• The Kheibar missile can allegedly carry a 3,300-pound warhead
  • The launch comes amid tensions between Iran and Israel
  • US slams the missile program as a ''serious threat'' to international security

Iran unveiled a new version of a ballistic missile Thursday that reportedly has a range of 1,240 miles, raising concerns about the threat it poses to Israel, according to media reports.

The Kheibar missile, an upgraded version of Iran's longest-range missile to date, the Khorramshahr, is said to have the capability to carry a 3,300-pound warhead, as reported by The Associated Press.

During a live broadcast on state television, the missile was showcased alongside a replica of the Al-Aqsa Mosque in Jerusalem's Old City.

Iran's Defense Minister, Mohammad Reza Ashtiani, said, "Our message to Iran's enemies is that we will defend the country and its achievements. Our message to our friends is that we want to help regional stability," according to Reuters.

This missile launch comes at a time of heightened tensions between Iran and Israel, with Israel threatening military action if Iran's uranium enrichment exceeds 60 percent.

Last month, the International Atomic Energy Agency confirmed that its officials found "particles" of enriched uranium at 83.7 percent at Iran's underground nuclear site in Fordow.

According to Iran's state news agency, IRNA, the Kheibar is a liquid fuel missile with a range of 2,000 kilometers and a 1,500-kilogram warhead. The state media also claimed that the missile can reach speeds of Mach 16 outside the atmosphere and Mach 8 inside the atmosphere.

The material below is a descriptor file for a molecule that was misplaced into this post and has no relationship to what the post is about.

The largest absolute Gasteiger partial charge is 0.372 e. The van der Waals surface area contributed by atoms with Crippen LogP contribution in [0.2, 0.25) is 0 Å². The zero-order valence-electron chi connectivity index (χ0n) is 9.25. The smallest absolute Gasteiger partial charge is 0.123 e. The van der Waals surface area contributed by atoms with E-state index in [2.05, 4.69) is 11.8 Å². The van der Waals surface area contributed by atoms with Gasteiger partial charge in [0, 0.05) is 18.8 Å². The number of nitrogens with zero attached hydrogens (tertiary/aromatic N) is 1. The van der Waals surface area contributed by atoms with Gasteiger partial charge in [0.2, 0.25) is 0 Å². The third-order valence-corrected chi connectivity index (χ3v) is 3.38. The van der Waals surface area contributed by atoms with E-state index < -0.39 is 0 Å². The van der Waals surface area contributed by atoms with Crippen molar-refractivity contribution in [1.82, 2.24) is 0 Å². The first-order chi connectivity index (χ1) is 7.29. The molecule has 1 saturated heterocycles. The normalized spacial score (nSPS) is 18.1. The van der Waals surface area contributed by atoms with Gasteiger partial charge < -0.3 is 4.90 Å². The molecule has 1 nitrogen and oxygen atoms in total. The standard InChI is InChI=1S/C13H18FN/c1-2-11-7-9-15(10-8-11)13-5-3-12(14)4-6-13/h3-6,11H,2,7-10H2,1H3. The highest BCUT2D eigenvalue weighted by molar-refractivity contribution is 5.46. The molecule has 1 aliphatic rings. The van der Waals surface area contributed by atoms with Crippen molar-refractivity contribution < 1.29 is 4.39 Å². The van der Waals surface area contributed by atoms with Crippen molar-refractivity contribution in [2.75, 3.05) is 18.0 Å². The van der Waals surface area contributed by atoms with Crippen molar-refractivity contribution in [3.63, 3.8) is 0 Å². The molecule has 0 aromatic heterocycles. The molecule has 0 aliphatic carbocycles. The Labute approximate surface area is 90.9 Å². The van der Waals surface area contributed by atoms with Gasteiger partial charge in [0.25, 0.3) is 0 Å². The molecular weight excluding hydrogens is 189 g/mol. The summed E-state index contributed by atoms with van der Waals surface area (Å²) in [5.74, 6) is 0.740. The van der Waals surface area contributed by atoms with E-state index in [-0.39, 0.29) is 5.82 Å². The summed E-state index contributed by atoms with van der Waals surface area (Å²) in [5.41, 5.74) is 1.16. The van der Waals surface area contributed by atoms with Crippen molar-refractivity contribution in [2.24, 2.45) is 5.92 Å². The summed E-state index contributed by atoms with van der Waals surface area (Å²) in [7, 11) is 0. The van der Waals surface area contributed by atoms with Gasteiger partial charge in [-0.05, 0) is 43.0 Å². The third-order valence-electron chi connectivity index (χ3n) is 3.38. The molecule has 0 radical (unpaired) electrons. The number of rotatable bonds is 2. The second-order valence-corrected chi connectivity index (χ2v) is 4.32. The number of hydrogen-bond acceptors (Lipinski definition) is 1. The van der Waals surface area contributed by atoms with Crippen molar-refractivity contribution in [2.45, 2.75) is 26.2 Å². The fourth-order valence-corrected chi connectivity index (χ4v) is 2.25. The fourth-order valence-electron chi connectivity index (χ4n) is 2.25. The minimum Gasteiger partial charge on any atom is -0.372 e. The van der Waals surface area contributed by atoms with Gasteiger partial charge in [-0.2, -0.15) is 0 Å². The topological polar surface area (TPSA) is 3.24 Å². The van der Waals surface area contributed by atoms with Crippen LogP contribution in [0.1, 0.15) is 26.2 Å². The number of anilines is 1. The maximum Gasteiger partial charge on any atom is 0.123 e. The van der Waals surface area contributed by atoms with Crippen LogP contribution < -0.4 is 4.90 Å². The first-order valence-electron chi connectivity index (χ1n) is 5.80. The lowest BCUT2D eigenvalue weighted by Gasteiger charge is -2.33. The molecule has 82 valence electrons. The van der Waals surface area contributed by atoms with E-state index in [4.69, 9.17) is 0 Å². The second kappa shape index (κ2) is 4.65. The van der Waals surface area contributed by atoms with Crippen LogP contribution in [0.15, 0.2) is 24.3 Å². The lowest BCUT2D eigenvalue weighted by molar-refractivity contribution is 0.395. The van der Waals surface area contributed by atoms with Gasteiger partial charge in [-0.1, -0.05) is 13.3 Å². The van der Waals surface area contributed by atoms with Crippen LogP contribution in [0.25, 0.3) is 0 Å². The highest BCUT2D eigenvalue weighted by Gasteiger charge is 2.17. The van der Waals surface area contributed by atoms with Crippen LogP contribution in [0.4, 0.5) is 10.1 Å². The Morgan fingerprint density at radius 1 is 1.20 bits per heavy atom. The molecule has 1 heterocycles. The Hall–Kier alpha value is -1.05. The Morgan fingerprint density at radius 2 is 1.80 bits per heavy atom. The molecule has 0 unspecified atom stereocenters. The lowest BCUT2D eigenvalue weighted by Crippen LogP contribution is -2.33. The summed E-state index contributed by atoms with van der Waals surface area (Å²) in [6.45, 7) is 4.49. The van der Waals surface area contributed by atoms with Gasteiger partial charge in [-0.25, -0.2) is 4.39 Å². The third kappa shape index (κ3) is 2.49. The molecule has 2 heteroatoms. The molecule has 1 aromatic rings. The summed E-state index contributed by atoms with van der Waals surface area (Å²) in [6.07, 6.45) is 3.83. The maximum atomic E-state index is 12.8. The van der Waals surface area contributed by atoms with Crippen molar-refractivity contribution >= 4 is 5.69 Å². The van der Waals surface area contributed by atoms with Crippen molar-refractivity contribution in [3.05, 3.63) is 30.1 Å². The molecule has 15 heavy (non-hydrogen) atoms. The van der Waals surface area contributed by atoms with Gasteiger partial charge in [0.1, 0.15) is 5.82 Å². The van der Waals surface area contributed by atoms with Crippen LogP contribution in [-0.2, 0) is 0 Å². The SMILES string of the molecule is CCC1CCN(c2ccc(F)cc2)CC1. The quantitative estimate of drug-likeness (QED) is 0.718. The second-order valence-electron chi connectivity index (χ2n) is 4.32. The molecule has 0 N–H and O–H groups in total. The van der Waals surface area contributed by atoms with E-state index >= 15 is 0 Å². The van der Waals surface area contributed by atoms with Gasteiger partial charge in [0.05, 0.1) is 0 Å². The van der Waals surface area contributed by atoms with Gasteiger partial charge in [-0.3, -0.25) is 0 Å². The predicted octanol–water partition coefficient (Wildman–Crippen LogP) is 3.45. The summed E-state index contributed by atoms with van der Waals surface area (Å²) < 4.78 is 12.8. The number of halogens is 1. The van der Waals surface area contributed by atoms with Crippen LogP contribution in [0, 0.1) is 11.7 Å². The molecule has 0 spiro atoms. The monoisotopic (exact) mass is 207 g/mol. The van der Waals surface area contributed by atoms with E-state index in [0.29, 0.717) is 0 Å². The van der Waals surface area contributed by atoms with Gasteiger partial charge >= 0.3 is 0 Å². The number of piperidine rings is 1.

Meanwhile, Israel's top military commander, Herzi Halevi, warned that Iran's actions could soon compel Israel to take action against its nuclear program. At a conference hosted by the Institute for Policy and Strategy of Reichman University in Herzliya, he commented, "Iran has made more progress in uranium enrichment than ever before. We are also closely examining other aspects of the [Iranians'] path to nuclear capability. Without going into details, there are possible negative developments on the horizon that could prompt action."

Tensions have further escalated as an opinion piece in The Hill reported that Russia may assist Iran in overcoming technical obstacles in producing and detonating a nuclear bomb in exchange for Tehran's partnership in supplying Moscow with drones for use in Ukraine.

Following the unveiling of the missile, the US criticized Iran's missile program, labeling it a "serious threat." State Department spokesman Matthew Miller, during a briefing, said, "Iran's development and proliferation of ballistic missiles pose a serious threat to regional and international security and remains a significant non-proliferation challenge. We continue to use a variety of non-proliferation tools, including sanctions, to counter the further advancement of Iran's ballistic missile program and its ability to proliferate missiles and related technology to others,'' The Times of Israel reported.

Concerns have grown about Iran's nuclear activities as the country's missile program poses an impending threat, which was not directly addressed in the 2015 agreement abandoned by former US president Donald Trump.

Recently analyzed satellite imagery by The Associated Press revealed that Iran's new nuclear facility, located near the peak of the Zagros Mountains in the central part of the country, is reportedly so deeply entrenched that it may be beyond the reach of US weapons.

In 2018, Trump withdrew the US from the multilateral nuclear deal that imposed strict limits on Iran's nuclear program. President Joe Biden has continued to enforce strict sanctions against Iran.

Miller emphasized the commitment to prevent Iran from acquiring nuclear weapons, stating, "An Iran with a nuclear weapon would likely act even more provocatively, and that's why we are so committed to preventing Iran from acquiring nuclear weapons."

Iran new ballistic missile US sanctions latest
Iran test-fired two more ballistic missiles on Wednesday despite a threat from the U.S. of pushing unilateral sanctions over its tests Tuesday. In this photo, taken on Aug. 20, 2010, a test firing of a surface-to-surface Qiam missile, entirely designed and built domestically and powered by liquid fuel, is seen at an undisclosed location in Iran. Getty Images/AFP/Vahid Reza Alaei